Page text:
Confirming and managing identities has a vital role in mitigating risk and addressing such wide-ranging challenges as physical and logical access control, insurance fraud, time and attendance records, and even ensuring a patient gets the right medication in a hospital. The more accurate the modality, the lower the risk, making accuracy the most critical element of identity verification technology.

Included in today’s generation of fast, highly accurate, non-contact identity verification technology are iris readers. Developed as a result of dedicated scientific research, faster processing power and improved image-capture technology, advanced iris reader technology delivers both enormous security improvements and business workflow innovation – at lower costs than ever before.

Setting the Record Straight

Surprisingly, there are still a few misconceptions about biometrics in general and iris readers in particular. Some facts and an explanation of how iris reader technology works might help to debunk some of these mistaken beliefs. First, remember that reading an iris is not a retina scan. The iris is the colored portion of the eye. The retina is back interior to the eye.

The iris pattern has the most desirable properties for verification compared to other biometrics because of its uniqueness, stability over time and relatively easy accessibility. It also has the highest accuracy among all biometrics – approximately 1,000 times more accurate than fingerprint sensors. An iris cannot be lent or stolen, and iris readers cannot be fooled by makeup, hair or clothing changes. Some can be read through eyeglasses, sunglasses, contact lenses, even in outdoor environments.

There is no “scan” involved in iris recognition; in fact it’s more akin to taking a selfie. To enroll a user, a video camera captures a detailed image of the iris and the system’s biometric software makes a template or “map” of the person's iris pattern for storage in the system. To verify identity later, an individual simply “looks into” the iris reader from a comfortable distance, and the system compares the patterns in the individual's iris against the templates stored in the database. If there's a match, the individual’s identity is verified. All of this takes less than one third of a second. And because no contact with the camera is required, either for enrollment or authentication, wear and tear on the cameras and contamination issues are greatly reduced.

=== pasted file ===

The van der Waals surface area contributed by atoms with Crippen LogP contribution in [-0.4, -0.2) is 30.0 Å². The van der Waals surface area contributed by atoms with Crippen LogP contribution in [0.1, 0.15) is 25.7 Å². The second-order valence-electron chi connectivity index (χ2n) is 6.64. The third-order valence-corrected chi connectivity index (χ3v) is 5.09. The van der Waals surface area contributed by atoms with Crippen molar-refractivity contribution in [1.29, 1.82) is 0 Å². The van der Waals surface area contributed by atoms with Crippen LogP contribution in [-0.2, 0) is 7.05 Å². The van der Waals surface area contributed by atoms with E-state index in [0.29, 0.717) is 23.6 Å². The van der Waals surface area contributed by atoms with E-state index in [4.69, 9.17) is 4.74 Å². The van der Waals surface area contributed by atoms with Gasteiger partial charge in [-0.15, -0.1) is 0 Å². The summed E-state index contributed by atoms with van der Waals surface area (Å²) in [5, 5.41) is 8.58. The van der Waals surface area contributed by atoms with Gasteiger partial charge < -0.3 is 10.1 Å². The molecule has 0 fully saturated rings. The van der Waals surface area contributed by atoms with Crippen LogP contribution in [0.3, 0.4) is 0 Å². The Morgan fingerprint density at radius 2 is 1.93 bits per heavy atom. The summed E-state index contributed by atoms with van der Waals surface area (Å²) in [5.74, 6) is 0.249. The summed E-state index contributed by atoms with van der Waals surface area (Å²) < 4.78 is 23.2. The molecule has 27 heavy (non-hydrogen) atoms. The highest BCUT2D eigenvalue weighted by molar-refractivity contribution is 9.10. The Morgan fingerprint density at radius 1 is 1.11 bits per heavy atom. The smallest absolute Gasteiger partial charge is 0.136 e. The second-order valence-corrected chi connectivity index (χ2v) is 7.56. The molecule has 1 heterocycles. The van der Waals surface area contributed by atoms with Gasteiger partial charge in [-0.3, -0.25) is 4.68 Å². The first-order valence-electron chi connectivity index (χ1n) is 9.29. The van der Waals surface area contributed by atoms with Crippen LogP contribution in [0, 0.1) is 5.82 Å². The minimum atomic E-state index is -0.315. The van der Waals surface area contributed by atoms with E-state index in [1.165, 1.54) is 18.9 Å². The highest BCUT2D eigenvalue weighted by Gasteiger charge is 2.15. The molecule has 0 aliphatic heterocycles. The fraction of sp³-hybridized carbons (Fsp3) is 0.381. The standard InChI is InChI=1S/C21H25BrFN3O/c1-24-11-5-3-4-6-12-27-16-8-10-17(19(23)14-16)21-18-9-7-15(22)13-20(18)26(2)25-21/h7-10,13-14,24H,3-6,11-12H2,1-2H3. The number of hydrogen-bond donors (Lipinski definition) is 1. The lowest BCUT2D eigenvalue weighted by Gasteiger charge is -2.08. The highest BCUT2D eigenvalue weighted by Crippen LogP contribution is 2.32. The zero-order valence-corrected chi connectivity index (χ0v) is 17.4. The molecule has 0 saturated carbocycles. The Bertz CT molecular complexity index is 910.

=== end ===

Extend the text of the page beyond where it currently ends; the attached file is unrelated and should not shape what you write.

Multiple Uses

Because of the non-contact interface – the user simply looks into the iris reader – the technology is often selected for applications where the user is gloved, such as in a pharmaceutical manufacturing, when hands may be dirty, such as a construction site or port, or in environments where users wear protective clothing.

As an identity management solution, iris readers have been deployed in environments as diverse as federal, state and local law enforcement, correctional facilities, travel and border security, healthcare, financial services as well as sports and entertainment venues, in addition to mainstream security locations.

Outside security applications, consider the efficiency and productivity gains for a workforce with the use of biometrics. In hourly and shift-based businesses such as retail, hospitality and manufacturing, time and attendance becomes more accurate (no more “buddy punching”) and automated. It also becomes more convenient, eliminating all the extra steps between punching in, recording hours, processing payroll and performing analytics.

Designs for Today and Tomorrow

The newest systems on the market offer a variety of capabilities for speed, accuracy and convenience. Some applications allow an individual to be recognized by the iris reader while moving through a checkpoint; others allow scanning of up to 30 people per minute from a distance of several feet. By comparison, expected throughput with high-end hand or fingerprint scanners is 10-15 people per minute.

Biometrics-embedded tablets combine the accuracy and convenience of iris biometrics with the functionality and customization of popular enterprise computing platforms. This enables one device to support workflows includingphysical access control, time and attendance, inventory control, company messaging as well as additional customizable applications. As an example, biometric-embedded tablets can make guard tours easier to track and monitor, and enhance data communications instantly in both directions.

Today’s iris readers are reliable, cost-feasible (particularly from a lifecycle cost perspective) and easy to use. With many organizations now giving more attention to managing risk, it’s easy to understand why iris readers are being implemented in growing numbers for the higher level of security provided and the added benefits they provide.